The 18-year-old who livestreamed a crash that killed her sister on Instagram was sentenced Thursday to six years and four months in prison.
Obdulia Sanchez was driving her 14-year-old sister, Jacqueline, and her girlfriend, Manuela Seja, back to her hometown of Stockton, California, on July 21, 2017, when she lost control of her white Buick while livestreaming herself singing and dancing on Instagram. She crashed through a barbed-wire fence and overturned in a field, ejecting the two 14-year-olds, who were not wearing seatbelts, through a rear window, according to the California Highway Patrol.
Jacqueline Sanchez died at the scene and Manuela injured her leg. Sanchez recorded the entire thing, filming herself over her sister’s bloodied body, apologizing, and begging her to wake up. The teen’s blood alcohol level was .106 about 90 minutes after the crash, authorities said.
The graphic Instagram video quickly went viral and the story about the crash in a rural California town was picked up by national media.
Sanchez was sentenced after pleading no contest in January to gross vehicular manslaughter, DUI, and endangering a child. She also offered multiple explanations as to why she recorded her dead sister to her thousands of followers. In August, she said she kept streaming as she called the police in an effort to attract help from the public to help pay for Jacqueline’s funeral expenses.
“I made that video because I knew I had more than 5,000 followers,” she wrote in a letter. “It was the only way my sister would get a decent burial. I would never expose my sister like that. I anticipated the public donating money because my family isn’t rich.”
Ramnik Samrao, the public defender representing Sanchez, told BuzzFeed News that they “had made a passionate argument for probation” due to the “events in Ms. Sanchez’s life that led up to this incident.”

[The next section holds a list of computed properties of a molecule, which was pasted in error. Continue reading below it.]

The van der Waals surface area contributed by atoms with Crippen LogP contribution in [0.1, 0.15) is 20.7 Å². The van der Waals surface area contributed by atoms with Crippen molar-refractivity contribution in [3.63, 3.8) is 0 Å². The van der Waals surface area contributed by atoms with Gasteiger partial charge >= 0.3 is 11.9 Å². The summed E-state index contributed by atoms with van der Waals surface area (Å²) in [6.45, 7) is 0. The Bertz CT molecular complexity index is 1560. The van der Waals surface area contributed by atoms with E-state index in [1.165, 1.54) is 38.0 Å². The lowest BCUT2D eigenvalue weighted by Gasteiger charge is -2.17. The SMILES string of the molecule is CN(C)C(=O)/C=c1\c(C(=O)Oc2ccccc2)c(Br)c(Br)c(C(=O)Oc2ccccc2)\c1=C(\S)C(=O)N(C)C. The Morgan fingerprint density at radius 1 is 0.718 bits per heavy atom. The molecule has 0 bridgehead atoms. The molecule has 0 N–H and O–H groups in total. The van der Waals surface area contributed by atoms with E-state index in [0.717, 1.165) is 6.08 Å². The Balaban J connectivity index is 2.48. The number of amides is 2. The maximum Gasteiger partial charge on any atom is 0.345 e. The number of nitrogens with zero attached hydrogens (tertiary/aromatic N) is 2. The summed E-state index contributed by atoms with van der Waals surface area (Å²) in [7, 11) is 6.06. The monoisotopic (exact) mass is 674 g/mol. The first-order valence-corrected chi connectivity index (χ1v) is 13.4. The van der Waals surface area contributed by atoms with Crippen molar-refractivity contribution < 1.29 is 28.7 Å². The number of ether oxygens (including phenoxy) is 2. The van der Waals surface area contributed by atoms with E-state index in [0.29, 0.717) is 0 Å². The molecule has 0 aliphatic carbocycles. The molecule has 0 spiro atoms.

Starting at age 11, Sanchez was repeatedly sexually abused, assaulted, and “forced to use methamphetamines and alcohol,” her attorney said. “Thereafter she was trafficked by a male for two years, again forced to use narcotics and alcohol while being raped for profit.”
A few years later, she ended up in juvenile court for driving without a license and was placed in a rehabilitation program, where Samrao said she “flourished.” At 18, she moved back home for a brief period and, “without the structured environment, therapy, and counseling for her mental health and substance abuse, she relapsed,” Samrao said.
“Because she had shown the ability to succeed and demonstrated an appetite for success, we believed probation with appropriate conditions to help her was the right decision,” he added. “The judge ultimately disagreed with us.”
The teen and her family are comforted by the chance she could be released early, her attorney said, noting that they were able to get more than half of the original charges and enhancements dismissed.
“Based on her age, history, jail credits, and recent criminal justice reform, there’s a reasonable chance she is released by the end of this year,” Samrao said. “I just feel sorry for the parents who wanted her released and to come home with them. They now feel like they’ve lost two daughters. I hope they can find some semblance of peace soon.”